Tens of thousands of aspiring attorneys get the bad news each year that they've failed the bar exam. It might feel like it at that time, but it's not necessarily “game over” for any chance at a successful legal career.
It's entirely possible to bounce back from a bar exam failure and go on to a happy, successful legal career. But make no mistake—your next steps matter.
Take Time to Be Upset
It’s normal to feel frustrated, angry, embarrassed, and sad when you've failed the bar. It was a huge event on your horizon, requiring extensive preparation, and now it's behind you with nothing to show for it.
You have to regroup with a plan, but it’s also critical to take the time you need to process your emotional response. It might be helpful to work through your feelings with a counselor or coach to ensure that you’re mentally and emotionally ready to study again.
Be sure you’re over the initial shock before you get back on the horse. Otherwise, things aren't likely to end well, and the only thing worse than failing once is failing twice.
Ask for Help
The good thing about the bar exam is that it’s a very learnable test. Get help and expert advice about what to do differently next time if you weren’t successful in your first attempt. Failing the bar is a pretty strong signal that the approach you took didn’t work.
You might consider a tutor this time around. A built-in cheering squad can keep you upbeat and driven, and a tutor can provide a fresh pair of eyes, zeroing in on mistakes you made the first time that you might not realize on your own.
It can be hard to admit the thousands of dollars you spent on a bar review course didn’t lead to the result you wanted, but that’s the reality. Retaking the same course won’t get that money back. Instead, seek and act on advice from people who can help you analyze why your bar prep wasn’t effective.
Changing your preparation approach might be the only reliable way to change the result.
Go Back to School
No, not literally, but you probably have numerous resources at your law school who can help you get over this hump. Reach out for advice in evaluating your results and devising a new strategy. Some law schools offer dedicated courses and resources for assisting with a student's second try.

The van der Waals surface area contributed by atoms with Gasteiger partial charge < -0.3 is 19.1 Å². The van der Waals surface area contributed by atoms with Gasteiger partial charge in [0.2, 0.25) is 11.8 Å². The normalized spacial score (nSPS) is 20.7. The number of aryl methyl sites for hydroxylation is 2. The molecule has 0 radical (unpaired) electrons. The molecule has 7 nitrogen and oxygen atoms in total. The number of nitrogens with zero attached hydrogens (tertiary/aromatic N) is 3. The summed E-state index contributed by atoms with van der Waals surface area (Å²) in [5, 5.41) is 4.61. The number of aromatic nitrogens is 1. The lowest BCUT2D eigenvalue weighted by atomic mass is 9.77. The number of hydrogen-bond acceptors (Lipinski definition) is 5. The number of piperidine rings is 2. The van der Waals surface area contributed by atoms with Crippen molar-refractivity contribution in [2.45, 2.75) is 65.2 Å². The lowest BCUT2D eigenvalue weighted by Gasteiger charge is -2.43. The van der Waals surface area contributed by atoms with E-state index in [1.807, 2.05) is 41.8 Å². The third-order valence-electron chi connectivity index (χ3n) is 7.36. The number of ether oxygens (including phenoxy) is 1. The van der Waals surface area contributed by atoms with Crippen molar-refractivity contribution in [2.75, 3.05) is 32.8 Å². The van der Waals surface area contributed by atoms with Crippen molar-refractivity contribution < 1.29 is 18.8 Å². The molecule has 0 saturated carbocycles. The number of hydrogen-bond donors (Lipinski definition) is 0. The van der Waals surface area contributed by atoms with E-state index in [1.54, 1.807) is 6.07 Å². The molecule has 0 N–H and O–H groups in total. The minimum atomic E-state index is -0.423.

Keep in mind that your school wants you to pass the bar, too, for its own reasons and reputation. You can pretty much count on some form of assistance from this quarter.
Make Some Life Adjustments If Necessary
It’s relatively unlikely that you’ll be fired after one bar failure if you already have a law job, although it’s not out of the question. Now's the time to become the most reliable, hardest working employee in your office. Demonstrate your dedication.
It’s even more critical to pass the next time if you don't currently have a law job because you’re highly unlikely to get a job offer until you’re admitted.
On the other hand, you might want to consider taking time off if you're working—but talk to your boss early. Give yourself the time necessary to ensure that you’re as prepared for the next bar exam as possible. It’s a lot to balance, but there’s a lot on the line.
Otherwise, create an ironclad work/study schedule and stick to it no matter what if not working isn't possible given your financial situation. This isn't the time to worry about your social life or lack thereof.
Don’t Blow the Roadblock out of Proportion
Yes, failing the bar exam is a big deal. No, it’s not the end of the world. And the good news is that no one cares about the details after you pass.
Lots of successful attorneys have had trouble with the bar exam, so you’re in good company. In fact, the list of well-known names that had to give the exam a second or third try is pretty impressive: Michelle Obama, Hillary Clinton, John F. Kennedy, Jr., and Franklin Delano Roosevelt, to name just a few.
Failing the bar says nothing about your ultimate fitness for the legal profession.